Resting blood pressure was measured 3 times in the seated position, and the average of the second and third readings was recorded. Hypertension was defined as a systolic blood pressure ≥140 mm Hg, diastolic blood pressure ≥90 mm Hg, or use of medication prescribed for hypertension. Body mass index was calculated from the equation weight (kg)/ height (m2). Total and high-density lipoprotein cholesterol were measured from blood samples obtained after a 12-hour fast. Low-density lipoprotein cholesterol was estimated by the Friedewald equation.18
In examination 1 of MESA, participants reported only the presence and absence of a FamHx of CHD. Detailed information on FamHx of CHD was obtained in examination 2 of MESA, and information was available for 6201 individuals. The FamHx of CHD was obtained by asking participants whether any member in their immediate family (first-degree relatives) experienced a fatal or nonfatal myocardial infarction and/or coronary angioplasty/coronary artery bypass surgery. The event was considered premature if it occurred before the age of 55 years in male relatives and before 65 year of age in female relatives, whereas events reported after these age cutoffs were considered late onset in nature. We excluded 854 participants (13%) who did not know about the presence/absence or onset of the CHD event in their parents or siblings.
Computed tomography scanning of the chest was performed either with an ECG-triggered (at 80% of the RR interval) electron-beam computed tomography scanner (Chicago, Los Angeles, and New York field centers; Imatron C-150, Imatron, San Francisco, Calif) or with prospectively ECG-triggered scan acquisition at 50% of the RR interval with a multidetector computed tomography system that acquired 4 simultaneous 2.5-mm slices for each cardiac cycle in a sequential or axial scan mode (Baltimore, Forsyth County, and St. Paul field centers; LightSpeed, General Electric, Piscataway, NJ, or Volume Zoom, Siemens, New York, NY).19
Each participant was scanned twice. Scans were read centrally at the Los Angeles Biomedical Research Institute at Harbor-UCLA Medical Center to identify and quantify coronary calcification. The CAC measurements among scanning centers and between participants were adjusted with a standard calcium phantom scanned simultaneously with each participant. The mean Agatston score was used in all analyses. Agreement with regard to presence of CAC was high (κ-statistic 0.90 to 0.93 between and within readers), and the intraclass correlation coefficient for the Agatston score between readers was 0.99. Concordance for presence of CAC between duplicate scans was high and was similar for both electron-beam and multidetector row computed tomography (96%, κ=0.92).19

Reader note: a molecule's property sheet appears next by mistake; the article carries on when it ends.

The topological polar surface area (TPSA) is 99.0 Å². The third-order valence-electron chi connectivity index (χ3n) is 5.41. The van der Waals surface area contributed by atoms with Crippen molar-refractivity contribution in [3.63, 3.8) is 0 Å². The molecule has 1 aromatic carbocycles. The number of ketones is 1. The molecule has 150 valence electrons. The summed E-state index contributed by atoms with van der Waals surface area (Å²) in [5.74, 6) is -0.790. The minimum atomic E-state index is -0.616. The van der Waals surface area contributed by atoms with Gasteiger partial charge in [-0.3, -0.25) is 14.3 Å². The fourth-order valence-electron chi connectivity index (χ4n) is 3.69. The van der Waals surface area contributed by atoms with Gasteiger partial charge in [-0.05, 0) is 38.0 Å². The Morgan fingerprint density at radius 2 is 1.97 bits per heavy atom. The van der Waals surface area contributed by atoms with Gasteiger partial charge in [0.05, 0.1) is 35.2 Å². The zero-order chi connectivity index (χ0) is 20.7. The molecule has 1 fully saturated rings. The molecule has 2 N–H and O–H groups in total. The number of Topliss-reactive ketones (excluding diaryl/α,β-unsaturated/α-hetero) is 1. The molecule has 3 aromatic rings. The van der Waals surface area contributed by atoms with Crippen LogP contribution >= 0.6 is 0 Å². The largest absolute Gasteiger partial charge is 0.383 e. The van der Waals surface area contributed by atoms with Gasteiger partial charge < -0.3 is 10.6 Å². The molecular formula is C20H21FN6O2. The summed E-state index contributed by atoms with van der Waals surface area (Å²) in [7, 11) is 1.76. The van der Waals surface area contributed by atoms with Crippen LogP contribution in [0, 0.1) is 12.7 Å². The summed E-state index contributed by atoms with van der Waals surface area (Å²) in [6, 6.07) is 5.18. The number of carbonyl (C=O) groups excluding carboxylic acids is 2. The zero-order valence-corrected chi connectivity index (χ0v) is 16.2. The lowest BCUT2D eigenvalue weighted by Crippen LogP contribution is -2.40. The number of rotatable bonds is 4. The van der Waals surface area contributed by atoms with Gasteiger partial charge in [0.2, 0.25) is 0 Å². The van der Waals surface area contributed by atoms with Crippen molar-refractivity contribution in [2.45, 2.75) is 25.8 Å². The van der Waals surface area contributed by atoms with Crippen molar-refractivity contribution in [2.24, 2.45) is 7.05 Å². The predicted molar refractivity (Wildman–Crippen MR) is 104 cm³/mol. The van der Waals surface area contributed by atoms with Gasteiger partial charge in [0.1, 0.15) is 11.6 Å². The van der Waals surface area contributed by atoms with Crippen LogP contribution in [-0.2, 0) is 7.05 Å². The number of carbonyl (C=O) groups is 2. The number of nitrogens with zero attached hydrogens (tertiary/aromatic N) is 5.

The association between FamHx of premature CHD and presence of subclinical CAC (CAC >0) and CAC ≥75th percentile was examined with logistic regression. In the present study, we determined whether an individual in the MESA study had CAC ≥75th percentile (yes/no) based on the normal distribution according to age and gender in each racial/ethnic group as reported in a recent study by McClelland et al.20 The logistic regression analyses were adjusted for age, gender, race, MESA site, systolic blood pressure, hypertension, pack-years of cigarette smoking, diabetes mellitus, low-density lipoprotein cholesterol, high-density lipoprotein cholesterol, and body mass index (model 1) and separately adjusted for FRS, age, gender, and race (model 2); however, in ethnic-specific analyses, race was not adjusted in either model.
We also examined the prevalence of CAC ≥75th percentile among individuals classified as being at low or intermediate risk by the FRS. FRS for men and women were calculated on the basis of age, total cholesterol, high-density lipoprotein cholesterol, current smoking status, systolic blood pressure, and the use of antihypertensive medication.16 Individuals with an estimated 10-year hard CHD risk (myocardial infarction or CHD death) of 10% to 20% were classified as being at intermediate risk. Those with diabetes mellitus were classified as high risk (FRS ≥20%). The FRS for individuals undergoing therapy with a statin and for subjects >80 years old was not calculated. The association of CHD risk factors with CAC was also assessed across FamHx of premature CHD categories to assess a possible interaction. Statistical differences between groups for association with CAC and with CAC ≥75th percentile were determined by means of an adjusted Wald test. All statistical analyses were performed with Stata version 8.0 (Stata Corp, Austin, Tex; http://www.stata.com). The level of significance was set at P<0.05 (2-tailed).
The authors had full access to and take full responsibility for the integrity of the data. All authors have read and agree to the manuscript as written.
The final study population consisted of 5347 asymptomatic individuals (47% men; mean age 62±10 years). The majority of study participants were white (n=2255, 42%), followed by blacks (n=1356, 25%), Hispanics (n=1178, 22%), and Chinese (n=558, 10%). Overall, 2761 participants (42%; 1237 women) reported a FamHx of CHD. For 1044 (619 women), the familial CHD event was premature. Among individuals with a FamHx of premature CHD, 468 (45%) reported it in a parent only, 495 (47%) in a sibling only, and 81 (8%) in parents and siblings.
Table 1 demonstrates the baseline characteristics of study participants with a reported FamHx of premature CHD compared with those without FamHx of CHD. Participants with a reported FamHx of premature CHD were more likely to be younger, female, hypertensive, obese, and/or cigarette smokers. Among all racial groups, Chinese Americans were the least likely to report a FamHx of premature CHD. No differences in lipid levels or in the prevalence of diabetes mellitus were observed between the groups (Table 1).